But Marshall and Warren did not mind being scientific pariahs. They believed that this perception was wrong. Marshall would not give up on the hypothesis that these bacteria cause gastric ulcers, and increase the risk for stomach cancer. 

“If I was right, then treatment for ulcer disease would be revolutionized. It would be simple, cheap and it would be a cure. It seemed to me that for the sake of patients this research had to be fast tracked. The sense of urgency and frustration with the medical community was partly due to my disposition and age. However, the primary reason was a practical one. I was driven to get this theory proven quickly to provide curative treatment for the millions of people suffering with ulcers around the world.”

However, Marshall’s work was met with scepticism wherever he went.

“There was interest and support from a few but most of my work was rejected for publication and even accepted papers were significantly delayed. I was met with constant criticism that my conclusions were premature and not well supported. When the work was presented, my results were disputed and disbelieved, not on the basis of science but because they simply could not be true. It was often said that no one was able to replicate my results. This was untrue but became part of the folklore of the period. I was told that the bacteria were either contaminants or harmless commensals”.

There was, of course, another motivation to the lack of interest with Marshall’s work.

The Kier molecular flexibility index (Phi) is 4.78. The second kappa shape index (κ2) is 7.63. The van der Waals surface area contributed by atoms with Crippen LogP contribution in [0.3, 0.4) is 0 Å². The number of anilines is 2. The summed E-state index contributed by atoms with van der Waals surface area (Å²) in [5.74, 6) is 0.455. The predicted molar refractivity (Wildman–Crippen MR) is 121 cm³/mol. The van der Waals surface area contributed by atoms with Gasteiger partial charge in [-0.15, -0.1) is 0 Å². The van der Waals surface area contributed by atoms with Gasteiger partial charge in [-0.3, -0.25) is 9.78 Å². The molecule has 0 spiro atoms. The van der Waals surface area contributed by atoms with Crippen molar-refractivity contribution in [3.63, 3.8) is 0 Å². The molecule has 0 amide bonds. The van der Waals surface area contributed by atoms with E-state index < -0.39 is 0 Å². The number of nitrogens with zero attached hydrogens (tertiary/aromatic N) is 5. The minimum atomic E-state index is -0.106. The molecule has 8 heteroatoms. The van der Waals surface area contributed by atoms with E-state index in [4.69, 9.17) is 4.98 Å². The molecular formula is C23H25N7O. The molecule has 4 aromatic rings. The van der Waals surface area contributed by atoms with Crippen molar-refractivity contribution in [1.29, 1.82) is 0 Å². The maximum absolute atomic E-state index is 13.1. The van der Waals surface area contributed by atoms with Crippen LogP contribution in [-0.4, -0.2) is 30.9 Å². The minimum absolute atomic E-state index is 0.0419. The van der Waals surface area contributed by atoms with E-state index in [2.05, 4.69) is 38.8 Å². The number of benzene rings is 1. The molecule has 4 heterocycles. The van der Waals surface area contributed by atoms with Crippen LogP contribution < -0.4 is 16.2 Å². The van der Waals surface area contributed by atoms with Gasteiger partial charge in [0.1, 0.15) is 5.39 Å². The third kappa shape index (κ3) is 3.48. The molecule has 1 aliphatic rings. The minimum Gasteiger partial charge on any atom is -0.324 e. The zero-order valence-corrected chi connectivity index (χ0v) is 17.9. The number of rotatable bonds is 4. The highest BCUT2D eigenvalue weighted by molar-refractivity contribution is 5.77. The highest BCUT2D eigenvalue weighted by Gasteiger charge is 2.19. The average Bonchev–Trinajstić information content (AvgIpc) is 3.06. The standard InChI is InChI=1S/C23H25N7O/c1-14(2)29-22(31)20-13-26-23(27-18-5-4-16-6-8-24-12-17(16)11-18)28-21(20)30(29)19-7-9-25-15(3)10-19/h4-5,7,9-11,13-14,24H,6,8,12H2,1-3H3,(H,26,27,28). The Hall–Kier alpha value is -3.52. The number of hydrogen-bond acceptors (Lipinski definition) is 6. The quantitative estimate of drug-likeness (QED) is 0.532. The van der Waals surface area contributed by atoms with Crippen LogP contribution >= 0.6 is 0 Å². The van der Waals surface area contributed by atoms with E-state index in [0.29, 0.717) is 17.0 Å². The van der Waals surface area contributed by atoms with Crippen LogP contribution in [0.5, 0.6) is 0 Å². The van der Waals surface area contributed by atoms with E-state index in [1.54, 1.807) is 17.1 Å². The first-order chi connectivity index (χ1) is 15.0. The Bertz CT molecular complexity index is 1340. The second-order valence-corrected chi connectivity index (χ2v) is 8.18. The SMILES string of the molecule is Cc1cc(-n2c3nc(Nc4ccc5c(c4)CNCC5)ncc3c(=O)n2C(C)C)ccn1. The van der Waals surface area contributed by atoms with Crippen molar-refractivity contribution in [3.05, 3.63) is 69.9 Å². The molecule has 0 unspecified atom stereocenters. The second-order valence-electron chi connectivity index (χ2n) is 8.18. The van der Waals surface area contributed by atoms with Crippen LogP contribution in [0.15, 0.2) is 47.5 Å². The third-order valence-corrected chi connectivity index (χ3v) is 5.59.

“I tapped all the drug companies to request research funding for a computer. They all wrote back saying how difficult times were and they didn’t have any research money. But they were making a billion dollars a year for the antacid drug Zantac and another billion for Tagamet. You could make a patient feel better by removing the acid. Treated, most patients didn’t die from their ulcer and didn’t need surgery, so it was worth $100 a month per patient, a hell of a lot of money in those days. In America in the 1980s, 2–4% of the population had Tagamet tablets in their pocket. There was no incentive to find a cure… I had this discovery that could undermine a $3 billion industry, not just the drugs but the entire field of endoscopy. Every gastroenterologist was doing 20 or 30 patients a week who might have ulcers, and 25 percent of them would. Because it was a recurring disease that you could never cure, the patients kept coming back”

These portentous pecuniary walls did not faze Marshall. With immense commitment to his cause, he decided to take things a step further. He stuck to his guns and took a shot of H.Pylori himself, stirring the bug which he took from the gut of a sick patient into a broth.